Professional Bull Riders (PBR) and Championship Bull Riders (CBR) events were added to his busy schedule, and Cooper mounted more than 300 bulls annually in his most active years.
Making the whistle on more than 80 percent of the bulls he mounted, in his best years, Cooper qualified for the National Finals Rodeo in Las Vegas two times, placing 10th one year, and was 12th and 13th, in yearend standings. “I was reserve world champion in CBR one year, too,” he added.
His CBR Cinch Tour wins include Nashville, Tenn., Huron, SD., El Paso, Texas, and Del Rio, Texas, all in 1009; Tulsa, Oklahoma, 2010; and Fort Worth, Texas, 2011.
Fond memories are of Cooper’s two highest marked bull rides. “I won the Nashville, Tennessee Shootout, with 93 points on Ronnie, and also won Bremerton, Washington, with 93 points on Sunshine,” he remembered.
“Best moments in my career have been winning Del Rio, Nashville, Fort Worth and the Dodge National Circuit Finals,” Cooper added.
As impressive as this all is, considering the quality of bulls Cooper has been mounting, he said, “I’ve been riding bulls for two decades, and in reality the best year, percentagewise was when I was a junior in high school. I didn’t get bucked off one bull, but I was really too young to join the pro ranks, yet.”
Not that rodeo really takes a sideline in his adrenaline flow today, Cooper doesn’t go as hard as he used to.
“I compete in all of Jimmy Crowther’s New Frontier and JC Rodeo Company rodeos, and the big CBR events, but I have a family, and a business that hold me down some from when I was younger and single,” he said.
Still, his record is better than most. “I’ve had a really good year, qualified on more than 75 percent, and won several good rodeos. I’m leading the bull riding in the Central Plains Rodeo Association, and shouldn’t have any trouble being the yearend champion,” calculated Cooper, who still often travels to events with his longtime bull riding champion friend Lucas Dick.
Following again in his dad Mark’s boot steps, Cooper has a commercial backhoe business that keeps him working throughout the week. “I learned the trade from Dad and now subcontract pipeline jobs and the like through him. I like it,” Cooper commented.
His family keeps the champion closer to home, too. “My wife Kylie is a barrel racer and trains barrel horses, and our son seven-year-old Talan is already a cowboy winning the all-around title in the junior rodeo association. I’m not encouraging him to be a bull rider, but he says that’s what he wants to do, and does show ability riding sheep and calves,” said Cooper, noting that his wife has another rodeo baby on the way.
As if he isn’t busy enough, Cooper has Kanngieser Cattle Company a bucking bull breeding program in partnership with his dad. “We have 25 rodeo cows and about 30 prospect bucking bulls now, from yearlings to four-year-olds,” he counted.
“Actually, our program had one foundation cow, a Watusi crossbred, that we’ve saved heifers out of and every one of her sons and grandsons bucks. One bull we produced called Astroid was the PBR champion, and we’re really proud of him. That’s when breeding bucking bulls turned from a hobby to a business for us,” related Cooper, insisting that “Astroid is my favorite bull of all time.”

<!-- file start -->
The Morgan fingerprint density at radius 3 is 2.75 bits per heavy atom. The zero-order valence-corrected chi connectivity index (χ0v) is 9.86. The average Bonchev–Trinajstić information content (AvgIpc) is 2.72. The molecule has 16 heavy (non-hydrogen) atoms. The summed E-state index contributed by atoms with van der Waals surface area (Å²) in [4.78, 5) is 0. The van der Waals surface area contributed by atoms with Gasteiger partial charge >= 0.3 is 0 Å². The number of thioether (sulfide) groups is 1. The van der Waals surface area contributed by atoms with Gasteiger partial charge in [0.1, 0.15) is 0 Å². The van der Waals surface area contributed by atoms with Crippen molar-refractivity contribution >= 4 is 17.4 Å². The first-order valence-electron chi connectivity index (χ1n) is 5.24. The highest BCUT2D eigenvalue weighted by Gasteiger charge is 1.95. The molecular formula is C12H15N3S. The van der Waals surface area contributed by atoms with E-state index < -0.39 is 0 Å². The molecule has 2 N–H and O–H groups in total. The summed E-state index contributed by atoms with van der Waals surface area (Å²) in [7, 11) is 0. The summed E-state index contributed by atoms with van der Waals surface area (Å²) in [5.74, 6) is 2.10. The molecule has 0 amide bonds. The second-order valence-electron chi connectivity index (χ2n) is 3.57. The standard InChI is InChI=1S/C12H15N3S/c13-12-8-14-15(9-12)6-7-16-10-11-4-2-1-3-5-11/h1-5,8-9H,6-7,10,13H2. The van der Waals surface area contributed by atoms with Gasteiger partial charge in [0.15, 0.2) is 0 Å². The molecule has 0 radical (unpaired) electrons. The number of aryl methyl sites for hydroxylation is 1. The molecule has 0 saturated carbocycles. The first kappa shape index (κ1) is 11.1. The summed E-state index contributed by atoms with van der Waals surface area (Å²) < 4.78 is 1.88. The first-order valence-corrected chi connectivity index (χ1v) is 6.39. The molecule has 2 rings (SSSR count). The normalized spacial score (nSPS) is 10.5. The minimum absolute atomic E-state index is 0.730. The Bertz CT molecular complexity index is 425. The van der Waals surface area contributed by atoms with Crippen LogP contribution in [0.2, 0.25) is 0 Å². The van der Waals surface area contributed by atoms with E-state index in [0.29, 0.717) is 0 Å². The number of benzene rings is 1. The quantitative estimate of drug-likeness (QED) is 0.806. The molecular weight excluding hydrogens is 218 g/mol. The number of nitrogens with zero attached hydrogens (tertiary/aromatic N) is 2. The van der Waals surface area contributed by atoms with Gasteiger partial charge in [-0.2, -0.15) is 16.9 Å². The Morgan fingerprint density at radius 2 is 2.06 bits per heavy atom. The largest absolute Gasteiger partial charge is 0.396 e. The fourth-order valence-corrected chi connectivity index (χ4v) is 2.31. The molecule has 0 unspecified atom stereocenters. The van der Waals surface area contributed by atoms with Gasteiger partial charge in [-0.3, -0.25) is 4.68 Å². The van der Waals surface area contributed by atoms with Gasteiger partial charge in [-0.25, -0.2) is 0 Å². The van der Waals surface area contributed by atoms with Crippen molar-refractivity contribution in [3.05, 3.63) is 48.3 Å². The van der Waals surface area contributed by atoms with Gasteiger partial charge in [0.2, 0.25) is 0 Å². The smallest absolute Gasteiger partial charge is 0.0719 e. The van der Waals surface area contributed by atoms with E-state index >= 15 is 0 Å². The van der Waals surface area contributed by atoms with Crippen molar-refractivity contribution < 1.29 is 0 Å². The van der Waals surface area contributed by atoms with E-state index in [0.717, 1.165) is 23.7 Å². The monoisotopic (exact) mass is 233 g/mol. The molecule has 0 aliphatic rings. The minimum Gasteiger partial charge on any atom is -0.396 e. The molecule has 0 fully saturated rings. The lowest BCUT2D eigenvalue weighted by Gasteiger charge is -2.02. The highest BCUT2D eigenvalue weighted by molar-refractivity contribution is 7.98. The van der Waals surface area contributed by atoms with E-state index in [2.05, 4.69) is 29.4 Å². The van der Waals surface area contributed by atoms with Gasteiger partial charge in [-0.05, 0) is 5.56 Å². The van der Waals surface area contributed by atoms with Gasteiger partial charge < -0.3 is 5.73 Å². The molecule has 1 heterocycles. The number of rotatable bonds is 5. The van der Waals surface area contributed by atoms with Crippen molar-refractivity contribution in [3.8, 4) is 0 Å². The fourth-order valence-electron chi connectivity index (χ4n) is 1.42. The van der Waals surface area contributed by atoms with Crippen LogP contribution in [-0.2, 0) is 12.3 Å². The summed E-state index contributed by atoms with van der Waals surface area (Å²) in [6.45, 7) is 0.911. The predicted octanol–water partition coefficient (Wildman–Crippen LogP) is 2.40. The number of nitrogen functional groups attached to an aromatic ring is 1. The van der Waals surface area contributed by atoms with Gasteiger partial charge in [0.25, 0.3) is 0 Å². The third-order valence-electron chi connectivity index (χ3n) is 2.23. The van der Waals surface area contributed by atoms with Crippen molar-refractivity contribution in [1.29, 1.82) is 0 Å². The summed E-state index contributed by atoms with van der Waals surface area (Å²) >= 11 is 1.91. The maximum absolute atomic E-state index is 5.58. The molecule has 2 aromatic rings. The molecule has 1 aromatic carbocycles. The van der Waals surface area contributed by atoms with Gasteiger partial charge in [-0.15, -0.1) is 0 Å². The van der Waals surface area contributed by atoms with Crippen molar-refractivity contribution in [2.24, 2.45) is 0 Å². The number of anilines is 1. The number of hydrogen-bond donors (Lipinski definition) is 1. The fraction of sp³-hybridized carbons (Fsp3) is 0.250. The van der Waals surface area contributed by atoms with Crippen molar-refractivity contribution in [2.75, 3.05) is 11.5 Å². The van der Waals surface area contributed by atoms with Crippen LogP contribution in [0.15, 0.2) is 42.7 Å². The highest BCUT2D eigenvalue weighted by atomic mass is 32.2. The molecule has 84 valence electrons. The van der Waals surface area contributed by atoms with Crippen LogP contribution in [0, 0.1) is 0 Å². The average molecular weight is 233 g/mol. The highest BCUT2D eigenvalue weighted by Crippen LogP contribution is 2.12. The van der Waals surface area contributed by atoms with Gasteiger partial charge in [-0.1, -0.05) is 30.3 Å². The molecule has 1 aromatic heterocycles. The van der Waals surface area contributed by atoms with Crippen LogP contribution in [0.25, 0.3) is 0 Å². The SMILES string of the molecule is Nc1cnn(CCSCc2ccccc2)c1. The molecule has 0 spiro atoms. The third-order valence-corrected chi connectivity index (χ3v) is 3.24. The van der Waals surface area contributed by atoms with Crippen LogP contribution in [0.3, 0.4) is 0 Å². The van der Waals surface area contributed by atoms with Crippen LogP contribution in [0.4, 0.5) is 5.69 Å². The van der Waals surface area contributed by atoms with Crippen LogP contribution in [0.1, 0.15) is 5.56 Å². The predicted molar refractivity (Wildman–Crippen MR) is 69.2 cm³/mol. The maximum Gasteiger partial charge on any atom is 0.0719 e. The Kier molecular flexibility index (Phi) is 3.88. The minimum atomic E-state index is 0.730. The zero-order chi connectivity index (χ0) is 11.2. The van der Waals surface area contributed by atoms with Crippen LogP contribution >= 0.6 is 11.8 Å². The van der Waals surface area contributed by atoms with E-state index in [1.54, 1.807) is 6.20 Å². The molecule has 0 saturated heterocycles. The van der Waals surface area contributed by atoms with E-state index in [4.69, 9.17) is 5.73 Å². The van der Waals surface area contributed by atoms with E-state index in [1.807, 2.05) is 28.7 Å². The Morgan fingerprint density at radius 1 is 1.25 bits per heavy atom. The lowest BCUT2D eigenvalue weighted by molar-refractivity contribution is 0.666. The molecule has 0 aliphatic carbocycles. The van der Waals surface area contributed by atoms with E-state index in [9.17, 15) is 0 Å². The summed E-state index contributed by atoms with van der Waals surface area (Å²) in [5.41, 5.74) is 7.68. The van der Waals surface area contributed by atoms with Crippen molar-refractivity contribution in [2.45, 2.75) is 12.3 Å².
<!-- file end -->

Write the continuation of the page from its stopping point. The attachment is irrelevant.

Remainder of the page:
Kanngieser rodeo cows are mated to a top National Finals Rodeo bull they produced called 331 Cotton. “We also do artificial insemination, and I like to try different bull crosses with certain cows. I actually own 2,500 straws of bucking bull semen, for future use,” Cooper said.
Also involved in a family farming operation, Cooper with his dad and grandpa Ed Kanngieser have 125 Angus stock cows, and a cropping operation. “Right after my dad, my grandpa is my mentor. We all work together. It’s such a great family deal,” Cooper declared.
Physical fitness is key to riding bulls, and the cowboy’s day job keeps him strong body and mind. “I don’t have any other exercise program. I just work hard every day,” Cooper said.
Always sporting a vest for upper body protection, the champion does not wear a helmet, like is common among many bull riders today. “I don’t hold it against others for wearing a helmet, but I’ve always figured if I did that I was probably too scared to get on, and I never have been,” Cooper contended.
However, the champion commented, “I really didn’t know if I’d be competing as successfully as I am now. There are a lot of bull riders who I rode with through the years, who have already retired from the sport. I’ll keep going as long as my health permits, and I’m paying my way, and making some money,” Cooper verified.
Relating to his initial philosophy, Cooper Kanngieser pointed out, “I did break my leg when I was in high school, but that’s the only serious injury I’ve ever had, other than getting my pride hurt from getting bucked off.”
Quality of bucking bulls is the highest ever in the sport, Cooper assured. “Nearly every bull I get on today is one that a check can be collected, if I make a qualified ride. And, bull riders’ ability to ride is now the highest ever, too. These cowboys are athletes today,” he stated.
However, concern was expressed about the number of entries in bull riding contests, compared to just a few years ago. “Because the bulls are all tough, it seems to have deterred some young cowboys from getting into the sport. My objective is to help everyone who has any interest and encourage them to compete.
“Now, if they just want to show off for their girlfriend or impress somebody, I’m not going to assist them. But, if there is the desire, I’ll do everything I can to help a young person learn to be a champion bull rider,” Cooper continued.
Future of the sport of bull riding is forever strong though in Cooper Kanngieser’s opinion.
“It’s not unlike professional car racing. There are so many variables, and so many things that can happen. Everybody is looking for the next crash, and with bull riding there’s the element of unexpected to the ultimate. Nothing’s predictable with the bulls, and cowboys are always getting in some kind of a storm they have to get out of. Spectators just love it,” the champion concluded.